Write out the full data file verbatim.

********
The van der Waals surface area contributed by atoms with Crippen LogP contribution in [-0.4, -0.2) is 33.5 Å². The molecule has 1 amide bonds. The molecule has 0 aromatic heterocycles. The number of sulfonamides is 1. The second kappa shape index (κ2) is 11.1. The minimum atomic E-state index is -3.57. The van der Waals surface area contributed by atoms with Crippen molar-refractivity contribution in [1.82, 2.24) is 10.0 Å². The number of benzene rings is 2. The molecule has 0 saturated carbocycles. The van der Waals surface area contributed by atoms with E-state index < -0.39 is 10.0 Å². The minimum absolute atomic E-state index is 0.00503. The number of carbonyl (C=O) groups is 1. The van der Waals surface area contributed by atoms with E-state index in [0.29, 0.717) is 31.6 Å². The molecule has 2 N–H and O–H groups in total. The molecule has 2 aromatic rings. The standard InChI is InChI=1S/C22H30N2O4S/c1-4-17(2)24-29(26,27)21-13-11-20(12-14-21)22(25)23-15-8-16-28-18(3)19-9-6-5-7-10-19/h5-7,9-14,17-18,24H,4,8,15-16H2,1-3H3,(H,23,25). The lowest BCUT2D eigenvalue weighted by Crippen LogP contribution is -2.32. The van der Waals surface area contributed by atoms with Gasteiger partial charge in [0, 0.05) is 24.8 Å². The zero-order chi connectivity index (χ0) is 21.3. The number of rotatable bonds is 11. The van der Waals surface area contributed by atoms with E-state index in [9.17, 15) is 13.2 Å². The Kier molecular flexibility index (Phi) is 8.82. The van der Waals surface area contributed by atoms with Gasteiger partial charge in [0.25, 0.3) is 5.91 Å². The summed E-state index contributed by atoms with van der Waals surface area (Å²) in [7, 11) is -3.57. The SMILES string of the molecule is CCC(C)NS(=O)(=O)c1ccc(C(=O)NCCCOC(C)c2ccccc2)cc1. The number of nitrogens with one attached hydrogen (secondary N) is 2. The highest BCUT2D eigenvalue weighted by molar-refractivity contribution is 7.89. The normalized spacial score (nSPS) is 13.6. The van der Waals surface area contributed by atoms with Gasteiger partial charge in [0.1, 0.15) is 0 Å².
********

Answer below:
The van der Waals surface area contributed by atoms with Crippen LogP contribution in [-0.4, -0.2) is 33.5 Å². The molecule has 1 amide bonds. The molecule has 0 aromatic heterocycles. The number of sulfonamides is 1. The second kappa shape index (κ2) is 11.1. The minimum atomic E-state index is -3.57. The van der Waals surface area contributed by atoms with Crippen molar-refractivity contribution in [1.82, 2.24) is 10.0 Å². The number of benzene rings is 2. The molecule has 0 saturated carbocycles. The van der Waals surface area contributed by atoms with E-state index < -0.39 is 10.0 Å². The minimum absolute atomic E-state index is 0.00503. The number of carbonyl (C=O) groups is 1. The van der Waals surface area contributed by atoms with E-state index in [0.29, 0.717) is 31.6 Å². The molecule has 2 N–H and O–H groups in total. The molecule has 2 aromatic rings. The standard InChI is InChI=1S/C22H30N2O4S/c1-4-17(2)24-29(26,27)21-13-11-20(12-14-21)22(25)23-15-8-16-28-18(3)19-9-6-5-7-10-19/h5-7,9-14,17-18,24H,4,8,15-16H2,1-3H3,(H,23,25). The lowest BCUT2D eigenvalue weighted by Crippen LogP contribution is -2.32. The van der Waals surface area contributed by atoms with Gasteiger partial charge in [0, 0.05) is 24.8 Å². The zero-order chi connectivity index (χ0) is 21.3. The number of rotatable bonds is 11. The van der Waals surface area contributed by atoms with E-state index in [9.17, 15) is 13.2 Å². The Kier molecular flexibility index (Phi) is 8.82. The van der Waals surface area contributed by atoms with Gasteiger partial charge in [0.25, 0.3) is 5.91 Å². The summed E-state index contributed by atoms with van der Waals surface area (Å²) in [7, 11) is -3.57. The SMILES string of the molecule is CCC(C)NS(=O)(=O)c1ccc(C(=O)NCCCOC(C)c2ccccc2)cc1. The number of nitrogens with one attached hydrogen (secondary N) is 2. The highest BCUT2D eigenvalue weighted by molar-refractivity contribution is 7.89. The normalized spacial score (nSPS) is 13.6. The van der Waals surface area contributed by atoms with Gasteiger partial charge in [0.1, 0.15) is 0 Å².